In addition to the permanent displays, Hackney Museum also holds exhibitions which, I believe, change every four months. The current one of called Creative Journeys and is described as “An exhibition of visual and audio art of the creative journeys taken by those who have suffered severe and enduring mental health issues”. The art works on display covered many genres and were for the most part individualistic and complex. The photo below shows just one of the many works on show.
This work by Karen Eliot, called 1001 Ways Of Letting It Go, consists of a flock of paper birds, whose shadows are cast on the stark white screen by the spotlights. Unlike the other works which are finished and static, this one grows. On a writing desk nearby are a typewriter, paper and instructions for folding the paper to make paper birds. People can write or type their fears, concerns, etc. on a sheet of paper and then fold this to make a bird. The bird symbolizes letting go of one’s concerns. These birds will eventually be ceremoniously thrown into the local river and will float away. The paper is biodegradable so as not to harm the environment.
We caught a bus in the general direction of London Fields and took a few photos here and there but the time came when I needed the loo again, so we looked for a place where there would be pubs or cafes. We thus chanced upon Broadway Market. Markets are held in many towns and their popularity varies. I can say that this one seems extremely popular. It was so crowded that we found it hard to move along the street.
We found a cafe with a toilet for customers (most cafes do have them these days, I am glad to say, which was not always the case in the past) and ordered drinks. Then we decided we might as well stay for lunch. The pace was quite busy but the service was efficient and friendly.
We set off again towards London Fields and in Croston Street spotted this unusual house. Its beautiful green tiled ground floor suggests that it was built (or converted into) a pub in the Victorian or Edwardian eras. The panels painted cream may well once have borne the name of the pub and the name of the ale that it sold. (It would have been nice if at least the pub name could have been preserved as is often done these days.)
As we approached London Fields, almost the first thing we saw was an artist at work. I didn’t want to distract or annoy him so I contented myself with a discreet photo from the back! When we passed this way again a little later, he had disappeared.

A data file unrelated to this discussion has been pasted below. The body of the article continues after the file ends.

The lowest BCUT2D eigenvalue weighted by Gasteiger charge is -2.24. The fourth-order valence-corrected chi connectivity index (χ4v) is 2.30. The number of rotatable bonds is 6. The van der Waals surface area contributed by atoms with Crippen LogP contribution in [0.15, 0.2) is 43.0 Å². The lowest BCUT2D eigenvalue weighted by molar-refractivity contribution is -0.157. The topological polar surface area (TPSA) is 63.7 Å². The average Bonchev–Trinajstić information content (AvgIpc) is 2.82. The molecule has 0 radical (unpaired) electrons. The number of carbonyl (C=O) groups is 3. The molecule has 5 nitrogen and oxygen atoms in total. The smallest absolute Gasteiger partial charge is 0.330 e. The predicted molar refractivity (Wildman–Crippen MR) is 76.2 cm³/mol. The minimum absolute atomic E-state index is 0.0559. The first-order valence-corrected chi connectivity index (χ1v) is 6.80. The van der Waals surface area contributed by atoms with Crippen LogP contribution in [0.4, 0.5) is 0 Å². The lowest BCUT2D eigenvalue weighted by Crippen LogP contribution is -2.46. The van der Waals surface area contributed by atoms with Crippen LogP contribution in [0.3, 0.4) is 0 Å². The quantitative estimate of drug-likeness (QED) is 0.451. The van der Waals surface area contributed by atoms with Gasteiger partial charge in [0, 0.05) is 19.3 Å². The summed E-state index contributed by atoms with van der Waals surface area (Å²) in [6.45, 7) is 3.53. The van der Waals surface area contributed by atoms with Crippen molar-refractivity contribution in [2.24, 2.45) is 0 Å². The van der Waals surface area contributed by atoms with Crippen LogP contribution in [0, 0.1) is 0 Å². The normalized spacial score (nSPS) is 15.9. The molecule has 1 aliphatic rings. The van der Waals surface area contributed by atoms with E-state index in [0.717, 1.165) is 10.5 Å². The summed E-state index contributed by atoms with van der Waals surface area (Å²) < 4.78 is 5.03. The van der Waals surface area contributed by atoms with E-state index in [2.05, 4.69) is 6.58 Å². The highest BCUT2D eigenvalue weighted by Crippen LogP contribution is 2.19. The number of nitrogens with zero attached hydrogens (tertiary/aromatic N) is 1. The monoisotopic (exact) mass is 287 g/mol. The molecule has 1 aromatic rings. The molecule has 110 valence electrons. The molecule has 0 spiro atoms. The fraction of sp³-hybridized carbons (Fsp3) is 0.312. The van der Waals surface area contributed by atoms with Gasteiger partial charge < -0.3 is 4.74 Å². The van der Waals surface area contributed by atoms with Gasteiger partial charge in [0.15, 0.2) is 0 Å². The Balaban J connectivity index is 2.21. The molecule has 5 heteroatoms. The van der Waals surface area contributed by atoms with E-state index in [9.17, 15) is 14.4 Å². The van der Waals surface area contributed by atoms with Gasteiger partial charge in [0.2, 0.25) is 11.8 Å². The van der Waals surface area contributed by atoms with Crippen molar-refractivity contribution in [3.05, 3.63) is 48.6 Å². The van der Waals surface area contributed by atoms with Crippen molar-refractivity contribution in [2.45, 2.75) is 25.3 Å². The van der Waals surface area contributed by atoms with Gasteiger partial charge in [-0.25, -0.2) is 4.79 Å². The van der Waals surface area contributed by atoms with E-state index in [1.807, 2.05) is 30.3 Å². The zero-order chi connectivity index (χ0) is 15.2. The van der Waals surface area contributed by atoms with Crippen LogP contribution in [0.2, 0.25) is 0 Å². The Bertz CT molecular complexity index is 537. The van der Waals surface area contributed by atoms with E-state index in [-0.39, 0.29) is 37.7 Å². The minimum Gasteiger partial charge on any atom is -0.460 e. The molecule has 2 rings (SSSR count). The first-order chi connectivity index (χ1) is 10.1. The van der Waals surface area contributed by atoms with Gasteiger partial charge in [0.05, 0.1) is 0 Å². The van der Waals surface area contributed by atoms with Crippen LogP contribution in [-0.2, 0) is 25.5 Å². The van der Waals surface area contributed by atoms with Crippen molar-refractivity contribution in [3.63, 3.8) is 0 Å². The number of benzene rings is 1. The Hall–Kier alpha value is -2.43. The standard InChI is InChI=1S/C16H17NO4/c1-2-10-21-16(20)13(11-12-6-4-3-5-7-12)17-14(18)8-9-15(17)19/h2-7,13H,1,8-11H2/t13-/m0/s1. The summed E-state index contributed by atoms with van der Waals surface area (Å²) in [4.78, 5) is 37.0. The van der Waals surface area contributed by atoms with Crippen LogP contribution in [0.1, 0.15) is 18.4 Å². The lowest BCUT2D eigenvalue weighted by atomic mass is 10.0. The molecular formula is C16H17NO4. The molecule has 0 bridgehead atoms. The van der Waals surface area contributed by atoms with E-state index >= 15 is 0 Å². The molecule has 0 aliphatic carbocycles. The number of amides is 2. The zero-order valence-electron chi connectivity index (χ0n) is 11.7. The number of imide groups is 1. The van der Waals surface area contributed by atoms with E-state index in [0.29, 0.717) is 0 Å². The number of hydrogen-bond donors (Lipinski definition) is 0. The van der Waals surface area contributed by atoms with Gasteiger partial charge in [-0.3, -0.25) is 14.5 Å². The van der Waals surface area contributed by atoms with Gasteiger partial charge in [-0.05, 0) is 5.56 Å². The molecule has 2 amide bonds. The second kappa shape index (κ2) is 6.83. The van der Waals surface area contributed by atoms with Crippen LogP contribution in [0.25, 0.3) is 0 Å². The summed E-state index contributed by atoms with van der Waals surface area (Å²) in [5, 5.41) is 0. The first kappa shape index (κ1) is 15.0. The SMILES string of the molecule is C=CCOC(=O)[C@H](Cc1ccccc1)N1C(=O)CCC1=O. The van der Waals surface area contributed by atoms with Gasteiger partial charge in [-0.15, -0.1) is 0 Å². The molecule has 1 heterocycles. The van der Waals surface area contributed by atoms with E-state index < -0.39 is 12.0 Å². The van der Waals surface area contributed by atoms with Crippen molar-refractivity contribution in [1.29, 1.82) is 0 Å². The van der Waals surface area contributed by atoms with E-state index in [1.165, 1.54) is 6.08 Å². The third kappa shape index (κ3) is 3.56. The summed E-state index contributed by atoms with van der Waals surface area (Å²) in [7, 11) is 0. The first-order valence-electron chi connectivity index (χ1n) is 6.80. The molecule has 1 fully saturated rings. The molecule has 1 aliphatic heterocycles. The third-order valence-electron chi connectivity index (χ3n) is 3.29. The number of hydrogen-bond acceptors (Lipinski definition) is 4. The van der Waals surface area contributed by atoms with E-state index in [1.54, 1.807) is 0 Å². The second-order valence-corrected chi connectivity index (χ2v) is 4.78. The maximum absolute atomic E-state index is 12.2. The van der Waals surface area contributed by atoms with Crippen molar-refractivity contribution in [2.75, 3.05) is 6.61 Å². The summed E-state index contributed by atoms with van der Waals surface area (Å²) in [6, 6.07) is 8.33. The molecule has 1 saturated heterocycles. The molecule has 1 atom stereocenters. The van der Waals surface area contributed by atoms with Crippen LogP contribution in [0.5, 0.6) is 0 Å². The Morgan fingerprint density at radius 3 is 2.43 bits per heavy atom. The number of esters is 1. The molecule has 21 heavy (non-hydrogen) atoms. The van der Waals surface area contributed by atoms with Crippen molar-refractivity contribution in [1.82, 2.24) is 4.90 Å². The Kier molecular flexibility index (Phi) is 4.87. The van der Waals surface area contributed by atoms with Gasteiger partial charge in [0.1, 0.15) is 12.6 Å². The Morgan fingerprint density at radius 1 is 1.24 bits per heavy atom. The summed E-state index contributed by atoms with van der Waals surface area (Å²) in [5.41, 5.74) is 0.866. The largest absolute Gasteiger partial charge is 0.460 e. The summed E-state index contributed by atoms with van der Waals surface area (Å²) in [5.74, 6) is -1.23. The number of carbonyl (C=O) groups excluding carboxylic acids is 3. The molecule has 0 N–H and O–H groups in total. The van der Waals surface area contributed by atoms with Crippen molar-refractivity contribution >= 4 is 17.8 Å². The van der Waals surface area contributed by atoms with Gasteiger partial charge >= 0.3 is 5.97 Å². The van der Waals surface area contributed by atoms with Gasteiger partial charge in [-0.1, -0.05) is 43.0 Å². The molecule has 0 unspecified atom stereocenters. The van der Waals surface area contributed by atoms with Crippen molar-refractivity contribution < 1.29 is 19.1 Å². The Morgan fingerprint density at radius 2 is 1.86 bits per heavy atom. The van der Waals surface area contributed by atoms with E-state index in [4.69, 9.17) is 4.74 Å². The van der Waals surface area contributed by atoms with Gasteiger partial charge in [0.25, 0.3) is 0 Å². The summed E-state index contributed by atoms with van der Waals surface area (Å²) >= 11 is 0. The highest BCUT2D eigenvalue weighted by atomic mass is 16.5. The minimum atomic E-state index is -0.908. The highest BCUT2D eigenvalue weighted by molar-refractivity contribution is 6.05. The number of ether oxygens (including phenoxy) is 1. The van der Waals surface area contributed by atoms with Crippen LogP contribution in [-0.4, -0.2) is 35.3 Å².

London Fields is today a large park and public space, too big to capture with a single photo. Perhaps the artist has a better chance of expressing its essence than the photographer who can only render it piecemeal. It is a varied space with trees and metalled paths but also with lots of grass and it is the grass that symbolizes its history.
A feature of the park is a cement and pebble sculpture by Free Form Arts (1988) representing a pair of flower sellers and some sheep. This alludes to the fact that London Fields was originally common land where local people could graze their cattle and also part of the drover route to Smithfield. Market traders would also come here to sell their wares. All these activities ceased long ago and London Fields today is a place of amenity and recreation.
We left the park and walked along Lansdowne Drive to find a bus stop where we could catch a bus home. Quite close to the railings we saw a crowd of what I at first thought where crows. I was surprised as I had never seen so many together at once, at least not in town. I later decided that they must be rooks and that someone had left food in the grass. The pigeons were also very active.
The rooks were nervous of people and of the fact that I was taking an interest in them, and they soon flew away, all except one brave individual who was not in the least fazed and continued feeding among the pigeons, occasionally calling loudly to his companions. (Probably cussing the nosy photographer!)
Our bus came and we boarded, bringing our Hackney adventure to an end, at least for today. I will leave you with a self-portrait as I have not posted one for a while. When I caught sight if myself in a mirror in Hackney Museum, I couldn’t resist…